Mailvox: praxeology and free trade

S asks about reconciling trade barriers with distrust of government:

as always, great work with the blog. I’m a big fan of your writing on economics, especially when applying Austrian theory to show how badly Keynesians misunderstand the subject. As such, I was hoping to ask you for some clarification regarding free trade. I read your book, The Return of the Great Depression, and found your comments on free trade rather interesting. (It’s been 9 months since I read the book so I apologise if I misrepresent any of your arguments.)

If I understand what you write correctly, it seems that the paradigm of comparative advantage espoused by Ricardo and his intellectual descendants doesn’t really make sense because of what you characterise as “the n-body problem”. In other words comparative advantage might work when dealing with two isolated counterparties, but what works for two entities does not necessarily work for three or more because of the exponentially increasing complexities introduced by additional trading entities. On this basis, you argue that a policy of unrestricted free trade doesn’t make any sense from a theoretical or practical perspective.

Here’s my question: given that the conclusions of praxeology generally argue that government intervention is a bad idea, how can this be consistent with a policy of government intervention in trade using tariffs to support specific industries or the general economy?

I’ve been trying to figure this out for a while. The articles at generally reference Ricardo’s theory to support their arguments even though Ricardo wasn’t an Austrian theorist. Then there’s this article which makes a lot of interesting points in favour of protectionism, even though it’s written by a guy who is a Keynesian (as far as I can tell). What are your thoughts on the “correct” policy regarding trade?

There are three ways to consider the problem. We can look at it logically, we can look at it empirically, and we can look at it historically. The Ricardian position fails by all three metrics, in part because there is an inherent fallacy in your observed dichotomy. To observe that government is always inefficient and to mistrust its application of power is not synonymous with saying that there is absolutely no role for national governments. Libertarian minarchy is neither anarchy nor the U.S. Constitution, but I think it is worthwhile to note that protecting the borders and funding itself through tariffs are two of the very few genuine powers that the U.S. Constitution grants the federal government.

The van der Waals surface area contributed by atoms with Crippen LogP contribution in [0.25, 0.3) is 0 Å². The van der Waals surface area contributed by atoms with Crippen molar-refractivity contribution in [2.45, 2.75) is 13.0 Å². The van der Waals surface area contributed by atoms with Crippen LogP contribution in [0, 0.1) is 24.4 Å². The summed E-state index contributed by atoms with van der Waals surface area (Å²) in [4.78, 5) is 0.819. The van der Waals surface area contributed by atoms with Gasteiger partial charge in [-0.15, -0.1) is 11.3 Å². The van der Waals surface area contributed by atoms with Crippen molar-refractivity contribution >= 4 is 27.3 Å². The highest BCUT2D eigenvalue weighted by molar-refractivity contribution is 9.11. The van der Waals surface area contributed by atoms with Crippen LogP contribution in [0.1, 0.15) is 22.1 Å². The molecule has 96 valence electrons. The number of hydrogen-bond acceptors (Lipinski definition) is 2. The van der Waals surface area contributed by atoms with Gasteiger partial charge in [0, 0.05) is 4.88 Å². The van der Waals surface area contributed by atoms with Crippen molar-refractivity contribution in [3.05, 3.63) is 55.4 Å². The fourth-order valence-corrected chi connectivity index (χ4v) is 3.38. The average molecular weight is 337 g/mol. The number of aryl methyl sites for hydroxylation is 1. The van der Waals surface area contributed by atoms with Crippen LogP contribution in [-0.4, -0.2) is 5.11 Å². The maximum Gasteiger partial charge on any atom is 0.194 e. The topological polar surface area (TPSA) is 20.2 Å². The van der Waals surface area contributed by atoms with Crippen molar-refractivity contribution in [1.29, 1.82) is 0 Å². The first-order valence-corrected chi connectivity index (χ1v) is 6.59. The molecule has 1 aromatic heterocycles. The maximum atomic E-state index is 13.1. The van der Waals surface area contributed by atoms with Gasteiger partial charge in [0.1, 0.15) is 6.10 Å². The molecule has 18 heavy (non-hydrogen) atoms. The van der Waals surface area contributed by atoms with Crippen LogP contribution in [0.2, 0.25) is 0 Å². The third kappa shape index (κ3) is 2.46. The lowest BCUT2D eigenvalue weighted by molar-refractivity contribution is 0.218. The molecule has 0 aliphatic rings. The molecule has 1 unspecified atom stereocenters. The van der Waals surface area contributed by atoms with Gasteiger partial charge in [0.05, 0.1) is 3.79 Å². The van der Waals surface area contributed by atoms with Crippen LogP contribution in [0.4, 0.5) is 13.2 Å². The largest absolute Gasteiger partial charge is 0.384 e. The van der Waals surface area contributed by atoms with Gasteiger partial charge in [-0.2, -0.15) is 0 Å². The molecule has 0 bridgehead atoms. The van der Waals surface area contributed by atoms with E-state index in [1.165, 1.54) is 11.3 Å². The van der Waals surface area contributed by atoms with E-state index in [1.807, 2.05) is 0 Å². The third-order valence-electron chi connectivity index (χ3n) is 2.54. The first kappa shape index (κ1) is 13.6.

It is a very odd and perverted form of American conservatism that supports democracy-building on the other side of the globe, but argues against American industry-protecting import duties.

But that’s a tangent. Getting back to the logical angle, the Ricardian notion of comparative advantage completely fails because it is too focused on the TOTAL production rather than the nation-specific production or the effects on a nation of being forced to exchange its manufacturing from one set of goods to another. But the biggest problem is that because it relies on a labor theory of value, it fails to take demand, much less the limits of demand, into account. Furthermore, being a pre-industrial concept, comaprative advantage simply does not envision that a nation could possibly have nothing to physically produce that is considered worthy of trade. Consider the Wikipedia example.

Two men live alone on an isolated island. To survive they must undertake a few basic economic activities like water carrying, fishing, cooking and shelter construction and maintenance. The first man is young, strong, and educated. He is also faster, better, and more productive at everything. He has an absolute advantage in all activities. The second man is old, weak, and uneducated. He has an absolute disadvantage in all economic activities. In some activities the difference between the two is great; in others it is small.

Despite the fact that the younger man has absolute advantage in all activities, it is not in the interest of either of them to work in isolation since they both can benefit from specialization and exchange. If the two men divide the work according to comparative advantage then the young man will specialize in tasks at which he is most productive, while the older man will concentrate on tasks where his productivity is only a little less than that of the young man. Such an arrangement will increase total production for a given amount of labor supplied by both men and it will benefit both of them.

This example assumes that there is something that the old man can do that is of value to the young man. But that’s not necessarily true. What if instead of 2 people, there are 20 and all the old man can usefully do is gather 5 coconuts a day when two young girls with no other useful skills can gather 100, more than the castaway society needs, in the same time? Yes, total production will increase +5, but so what? No one is going to give him anything for his worthless coconuts because there is already a coconut glut thanks to the highly productive young girls. Austrian-savvy individuals should be able to see the seeds of an Austrian critique of Ricardo here.

Anyhow, that’s just a superficial first pass at the intrinsic logical flaw of Ricardian comparative advantage. More on the empirical and historical flaws as well as the government question in future posts.